Over the decade from 2007 to 2017, government restrictions on religion - laws, policies and actions by state officials that restrict religious beliefs and practices - increased markedly around the world.
While U.S. Jews have a strong attachment to Israel, they are divided in their assessment of Trump’s handling of the Israeli-Palestinian issue.
Roughly seven-in-ten white evangelical Protestants approve of Trump's presidential job performance. Other religious groups are more divided.
The new, 116th Congress includes the first two Muslim women ever to serve in the House of Representatives, and is, overall, slightly more religiously diverse than the prior Congress.
White evangelical or born-again Christians backed GOP candidates for the House at about the same rate in 2014. Religious "nones" and Jewish voters again largely backed Democratic candidates.
Many more U.S. Muslims identify with or lean toward the Democratic Party than the GOP (66% vs. 13%), but the share who are Republican has held steady over the last 10 years, including after the election of President Donald Trump.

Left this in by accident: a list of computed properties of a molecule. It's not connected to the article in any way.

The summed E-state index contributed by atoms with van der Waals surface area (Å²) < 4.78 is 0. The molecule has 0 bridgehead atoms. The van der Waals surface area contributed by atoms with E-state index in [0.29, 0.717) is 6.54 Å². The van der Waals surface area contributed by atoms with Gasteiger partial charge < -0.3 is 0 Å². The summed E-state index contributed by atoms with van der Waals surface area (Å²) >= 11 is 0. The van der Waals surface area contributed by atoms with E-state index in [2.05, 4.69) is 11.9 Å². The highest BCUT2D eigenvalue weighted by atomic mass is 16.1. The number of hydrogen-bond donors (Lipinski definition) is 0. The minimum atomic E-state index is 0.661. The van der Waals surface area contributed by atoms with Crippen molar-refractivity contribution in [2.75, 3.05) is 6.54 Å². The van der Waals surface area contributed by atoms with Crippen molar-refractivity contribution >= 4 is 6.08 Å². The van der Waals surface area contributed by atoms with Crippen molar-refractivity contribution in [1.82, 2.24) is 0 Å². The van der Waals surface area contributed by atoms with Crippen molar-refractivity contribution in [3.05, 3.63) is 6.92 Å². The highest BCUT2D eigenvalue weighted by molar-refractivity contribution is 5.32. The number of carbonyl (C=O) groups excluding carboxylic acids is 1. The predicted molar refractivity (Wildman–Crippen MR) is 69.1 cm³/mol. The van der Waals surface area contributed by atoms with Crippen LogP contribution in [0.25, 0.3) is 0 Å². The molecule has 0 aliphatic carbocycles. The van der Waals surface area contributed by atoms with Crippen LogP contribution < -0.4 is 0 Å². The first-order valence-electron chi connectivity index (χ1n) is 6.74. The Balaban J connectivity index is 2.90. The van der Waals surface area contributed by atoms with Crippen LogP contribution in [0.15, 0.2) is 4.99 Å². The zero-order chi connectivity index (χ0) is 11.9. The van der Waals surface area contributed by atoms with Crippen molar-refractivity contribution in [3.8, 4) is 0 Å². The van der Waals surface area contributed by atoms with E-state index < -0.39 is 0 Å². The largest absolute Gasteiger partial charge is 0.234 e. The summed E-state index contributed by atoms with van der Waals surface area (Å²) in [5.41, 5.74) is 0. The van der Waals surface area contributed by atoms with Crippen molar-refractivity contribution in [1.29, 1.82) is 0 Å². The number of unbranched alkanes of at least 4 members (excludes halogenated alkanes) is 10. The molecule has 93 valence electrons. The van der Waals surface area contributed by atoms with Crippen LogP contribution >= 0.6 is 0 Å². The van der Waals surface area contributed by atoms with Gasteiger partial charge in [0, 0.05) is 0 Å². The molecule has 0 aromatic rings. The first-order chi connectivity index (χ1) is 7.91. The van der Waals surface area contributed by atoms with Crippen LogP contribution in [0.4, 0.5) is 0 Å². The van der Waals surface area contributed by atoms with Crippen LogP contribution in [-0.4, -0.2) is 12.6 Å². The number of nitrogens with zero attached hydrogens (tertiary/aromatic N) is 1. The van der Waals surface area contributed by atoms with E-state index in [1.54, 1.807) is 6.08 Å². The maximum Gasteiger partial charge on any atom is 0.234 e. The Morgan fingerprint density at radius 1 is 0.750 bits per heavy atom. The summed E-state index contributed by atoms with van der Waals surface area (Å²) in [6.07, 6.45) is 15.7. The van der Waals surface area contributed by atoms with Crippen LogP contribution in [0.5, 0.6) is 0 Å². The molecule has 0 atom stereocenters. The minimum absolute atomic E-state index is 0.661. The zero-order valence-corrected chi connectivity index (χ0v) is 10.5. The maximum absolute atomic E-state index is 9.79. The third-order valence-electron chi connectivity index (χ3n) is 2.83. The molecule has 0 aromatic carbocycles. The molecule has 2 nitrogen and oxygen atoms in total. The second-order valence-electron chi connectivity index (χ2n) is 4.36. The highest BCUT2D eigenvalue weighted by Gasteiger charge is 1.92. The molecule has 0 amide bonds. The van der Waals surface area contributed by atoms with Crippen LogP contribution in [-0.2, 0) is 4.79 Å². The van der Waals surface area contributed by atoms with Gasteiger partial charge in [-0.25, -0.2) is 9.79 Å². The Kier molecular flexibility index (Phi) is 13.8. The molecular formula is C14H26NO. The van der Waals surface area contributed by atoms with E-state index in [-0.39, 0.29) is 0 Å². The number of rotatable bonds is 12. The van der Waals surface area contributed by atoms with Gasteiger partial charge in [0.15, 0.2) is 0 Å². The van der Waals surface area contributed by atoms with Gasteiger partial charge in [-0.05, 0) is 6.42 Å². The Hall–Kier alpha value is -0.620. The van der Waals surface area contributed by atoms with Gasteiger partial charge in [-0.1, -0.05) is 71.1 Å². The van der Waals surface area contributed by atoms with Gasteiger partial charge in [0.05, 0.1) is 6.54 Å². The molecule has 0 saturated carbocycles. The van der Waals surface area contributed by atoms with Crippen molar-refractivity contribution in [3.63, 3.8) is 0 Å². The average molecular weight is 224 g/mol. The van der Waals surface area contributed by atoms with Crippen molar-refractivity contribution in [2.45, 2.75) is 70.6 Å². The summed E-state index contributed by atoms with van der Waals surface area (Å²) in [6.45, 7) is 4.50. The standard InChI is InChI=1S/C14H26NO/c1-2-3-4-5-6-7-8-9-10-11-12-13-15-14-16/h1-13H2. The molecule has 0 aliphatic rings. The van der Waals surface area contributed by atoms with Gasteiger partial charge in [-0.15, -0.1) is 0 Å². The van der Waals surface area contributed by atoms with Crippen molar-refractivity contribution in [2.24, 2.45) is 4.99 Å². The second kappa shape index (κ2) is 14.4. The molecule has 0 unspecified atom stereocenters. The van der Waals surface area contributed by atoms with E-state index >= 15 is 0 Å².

Today, 58% of Americans say abortion should be legal in all or most cases, while 37% think abortion should be illegal in all or most cases.
Pope Francis has changed the Catholic Church’s teaching to fully oppose the death penalty. Read key facts about the death penalty in the U.S. and abroad.
While white Democrats are less likely to be religious than Republicans, nonwhite Democrats more closely resemble Republicans overall on certain religious measures.
While Muslims born in the United States and their immigrant counterparts share a pride in being American, U.S.-born Muslims are less likely than immigrants to feel comfortable with their place in broader American society.